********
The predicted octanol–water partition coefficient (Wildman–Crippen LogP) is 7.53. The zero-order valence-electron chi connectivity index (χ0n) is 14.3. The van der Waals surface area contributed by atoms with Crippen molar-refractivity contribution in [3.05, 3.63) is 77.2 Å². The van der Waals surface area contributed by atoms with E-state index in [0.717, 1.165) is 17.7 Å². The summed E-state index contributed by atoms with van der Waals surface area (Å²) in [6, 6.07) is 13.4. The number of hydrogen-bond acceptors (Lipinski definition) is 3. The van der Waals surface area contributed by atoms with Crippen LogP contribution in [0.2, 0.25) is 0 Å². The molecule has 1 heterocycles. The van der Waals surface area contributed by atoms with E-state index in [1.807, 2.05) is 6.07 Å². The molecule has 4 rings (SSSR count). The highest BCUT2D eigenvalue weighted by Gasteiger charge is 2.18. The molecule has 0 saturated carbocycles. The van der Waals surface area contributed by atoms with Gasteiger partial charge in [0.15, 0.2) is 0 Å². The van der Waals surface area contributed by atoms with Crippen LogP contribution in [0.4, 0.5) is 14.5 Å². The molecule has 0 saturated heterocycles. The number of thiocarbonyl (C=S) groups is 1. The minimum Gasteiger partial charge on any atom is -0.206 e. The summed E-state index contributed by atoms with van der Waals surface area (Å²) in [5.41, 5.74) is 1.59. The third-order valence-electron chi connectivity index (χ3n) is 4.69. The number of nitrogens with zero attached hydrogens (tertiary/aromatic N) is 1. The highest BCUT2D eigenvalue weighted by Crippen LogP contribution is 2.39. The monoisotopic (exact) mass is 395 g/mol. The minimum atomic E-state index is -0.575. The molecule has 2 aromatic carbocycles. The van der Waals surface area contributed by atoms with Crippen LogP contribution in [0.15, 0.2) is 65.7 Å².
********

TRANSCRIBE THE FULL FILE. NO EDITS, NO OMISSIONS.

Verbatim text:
The predicted octanol–water partition coefficient (Wildman–Crippen LogP) is 7.53. The zero-order valence-electron chi connectivity index (χ0n) is 14.3. The van der Waals surface area contributed by atoms with Crippen molar-refractivity contribution in [3.05, 3.63) is 77.2 Å². The van der Waals surface area contributed by atoms with E-state index in [0.717, 1.165) is 17.7 Å². The summed E-state index contributed by atoms with van der Waals surface area (Å²) in [6, 6.07) is 13.4. The number of hydrogen-bond acceptors (Lipinski definition) is 3. The van der Waals surface area contributed by atoms with Crippen LogP contribution in [0.2, 0.25) is 0 Å². The molecule has 1 heterocycles. The van der Waals surface area contributed by atoms with E-state index in [1.807, 2.05) is 6.07 Å². The molecule has 4 rings (SSSR count). The highest BCUT2D eigenvalue weighted by Gasteiger charge is 2.18. The molecule has 0 saturated carbocycles. The van der Waals surface area contributed by atoms with Gasteiger partial charge in [0.15, 0.2) is 0 Å². The van der Waals surface area contributed by atoms with Crippen LogP contribution in [0.4, 0.5) is 14.5 Å². The molecule has 0 saturated heterocycles. The number of thiocarbonyl (C=S) groups is 1. The minimum Gasteiger partial charge on any atom is -0.206 e. The summed E-state index contributed by atoms with van der Waals surface area (Å²) in [5.41, 5.74) is 1.59. The third-order valence-electron chi connectivity index (χ3n) is 4.69. The number of nitrogens with zero attached hydrogens (tertiary/aromatic N) is 1. The highest BCUT2D eigenvalue weighted by Crippen LogP contribution is 2.39. The monoisotopic (exact) mass is 395 g/mol. The minimum atomic E-state index is -0.575. The molecule has 2 aromatic carbocycles. The van der Waals surface area contributed by atoms with Crippen LogP contribution in [0.15, 0.2) is 65.7 Å².